On top of injury, Muktar struggles to get a place to sleep

Posted by on March 16, 2019 in Articles, Stories

By Adib Rafique based on an interview in March 2019

Working in Singapore is nothing new to Md Muktar. He worked here for more than seven years from 2007 to 2014 at a shipyard. He had two more short stints working in Singapore between 2015 to 2017 before he came back again in September 2018 to join Skylights Construction. All along he had a pretty good, safe and hassle-free working experience in Singapore until he met with a work-related accident.

On 5 December 2018, he was hacking tiles on the twelfth floor of a HDB block in Bukit Merah. He stood on a ladder to reach the tiles located above the lift doors. A sudden violent vibration from his breaker caused him to lose balance and fall off the ladder. He suffered injuries to his elbow, back and head. Thankfully he was wearing a helmet, although that didn’t prevent him from getting a severe headache. Residents of the nearby flats quickly called an ambulance and Muktar was sent to NUH where he was warded for six days. Although he did not have any fractures, he sustained some internal injuries. His back pain still persists till today. On discharge from the hospital, Muktar went straight back to his dormitory and that is where his situation started to get really complicated.

Due to his back injury, the management of the dormitory would not allow him to go up to his room on the fourth floor. They let him spend the night in a first-floor room, the rent for which is a few times higher than his fourth floor room. For that first night on the first floor, it was free.

The next day, Muktar was shocked to hear that the lease on his fourth floor accommodation had been cancelled by his company, which meant that he had no place to stay at anymore. Muktar rushed to see his lawyer, who spoke to his manager at the company, following which, Muktar was advised to go back to the dormitory. Muktar cabbed back to his dorm — due to his back injury, he was only able to move around by means of taxis. However, there was no change in the situation when he returned to the dorm; he still did not have a room. This time the management of the dormitory contacted his manager who, instead of resolving the situation, told them that they were going to cancel Muktar’s work permit. Desperate, Muktar now called the police. After the lawyer and the dormitory management, it was now the police’s turn to talk to the manager. This seemed to work and Muktar was told to meet his manager the next day.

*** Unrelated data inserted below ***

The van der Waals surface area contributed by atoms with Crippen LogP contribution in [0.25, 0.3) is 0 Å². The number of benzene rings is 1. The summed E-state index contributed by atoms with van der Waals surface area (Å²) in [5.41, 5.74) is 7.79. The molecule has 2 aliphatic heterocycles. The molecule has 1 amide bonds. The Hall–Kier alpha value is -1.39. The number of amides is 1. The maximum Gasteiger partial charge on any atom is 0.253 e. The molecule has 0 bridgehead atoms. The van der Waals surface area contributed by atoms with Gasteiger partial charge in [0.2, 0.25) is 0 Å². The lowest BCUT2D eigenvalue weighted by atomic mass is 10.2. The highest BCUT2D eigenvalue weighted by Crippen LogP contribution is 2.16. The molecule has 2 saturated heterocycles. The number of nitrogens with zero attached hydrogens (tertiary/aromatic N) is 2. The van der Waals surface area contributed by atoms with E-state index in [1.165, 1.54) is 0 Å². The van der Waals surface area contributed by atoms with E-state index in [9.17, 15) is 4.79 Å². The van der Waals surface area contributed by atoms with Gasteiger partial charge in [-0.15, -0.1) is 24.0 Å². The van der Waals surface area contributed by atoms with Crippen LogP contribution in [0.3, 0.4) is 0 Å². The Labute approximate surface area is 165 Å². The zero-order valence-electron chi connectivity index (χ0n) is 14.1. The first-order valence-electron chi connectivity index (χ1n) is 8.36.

At the meeting the following day, Muktar was told by his manager to look for lodging outside. The company said they would pay for it. A relieved Muktar wasted no time in contacting his friends to help him look for a place and he managed to find a bunk in the Farrer Park area for $250 per night. He would later move to another rooming house in Geylang.

Even though there was a sort of solution to the problem of accommodation, he still had financial issues to worry about, as he had not been paid since he joined the company. He approached the Ministry of Manpower (MOM) and they helped him claim his salary for the two months and five days that he had worked before he met with the accident. MOM also gave him a Special Pass after the cancellation of his work permit, thus legalising his continued stay in Singapore for medical treatment.

Looking ahead, the accommodation issue may be resurfacing. Although his company paid the $250 rent for December, they did not give him the additional $240/month he requested for his meals. They have also not given him any money for rent and food for January and February. On top of that, they still owe him his medical leave wages.

Muktar will be meeting his MOM officer again in early March to seek assistance on all these matters. His experience unfortunately is all too common. Many other workers who have suffered a work accident have also had a cascade of housing and money issues compound their worries over recovery.

 

TWC2 is an organization that is dedicated to assisting low-wage migrant workers when they are in difficulty. We are motivated by a sense of fairness and humanity, though our caseload often exceeds our
means.

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